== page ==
|The Management of Nutrition in Major Emergencies (WHO - OMS, 2000, 250 p.)|
|Chapter 1. Meeting nutritional requirements|
In major emergencies, one of the most urgently needed actions to prevent death and illness caused by malnutrition is to ensure adequate provision and intake of food. Basic energy and protein requirements are the primary concern, but micronutrient and other specific nutrient needs must also be met if blindness, disability, and death are to be avoided.
Assessment of the nutritional requirements of the population is a fundamental management tool for calculating food needs, monitoring the adequacy of food access and intake, and ensuring adequate food procurement.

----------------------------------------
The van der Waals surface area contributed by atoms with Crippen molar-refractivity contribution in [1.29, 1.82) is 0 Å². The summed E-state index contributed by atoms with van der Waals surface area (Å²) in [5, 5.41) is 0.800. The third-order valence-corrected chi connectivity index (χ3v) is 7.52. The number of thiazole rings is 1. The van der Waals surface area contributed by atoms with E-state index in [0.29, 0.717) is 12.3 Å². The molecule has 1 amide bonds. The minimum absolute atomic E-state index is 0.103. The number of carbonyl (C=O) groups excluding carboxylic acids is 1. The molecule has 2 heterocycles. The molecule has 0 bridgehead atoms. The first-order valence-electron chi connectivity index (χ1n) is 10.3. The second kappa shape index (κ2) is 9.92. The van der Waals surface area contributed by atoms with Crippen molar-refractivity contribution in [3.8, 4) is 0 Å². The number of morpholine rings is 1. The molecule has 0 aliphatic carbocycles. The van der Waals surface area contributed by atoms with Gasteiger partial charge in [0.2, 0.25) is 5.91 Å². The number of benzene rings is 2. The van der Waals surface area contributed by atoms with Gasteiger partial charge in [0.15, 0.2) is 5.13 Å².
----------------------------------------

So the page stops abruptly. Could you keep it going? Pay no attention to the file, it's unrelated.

Since the energy and protein requirements of the population are usually unknown to begin with, a mean daily per capita intake of 2100 kcalth and 46 g of protein is recommended (for a developing country profile). Mean daily intakes of micronutrients and other specific nutrients are also recommended in this chapter. Once population and environmental characteristics are known and can be applied, more accurate calculations of population nutrient requirements can be made.
The monitoring of food intakes in the affected community is essential, to enable national authorities both to assess the adequacy of food distribution and to determine when it may be safely decreased and ultimately terminated.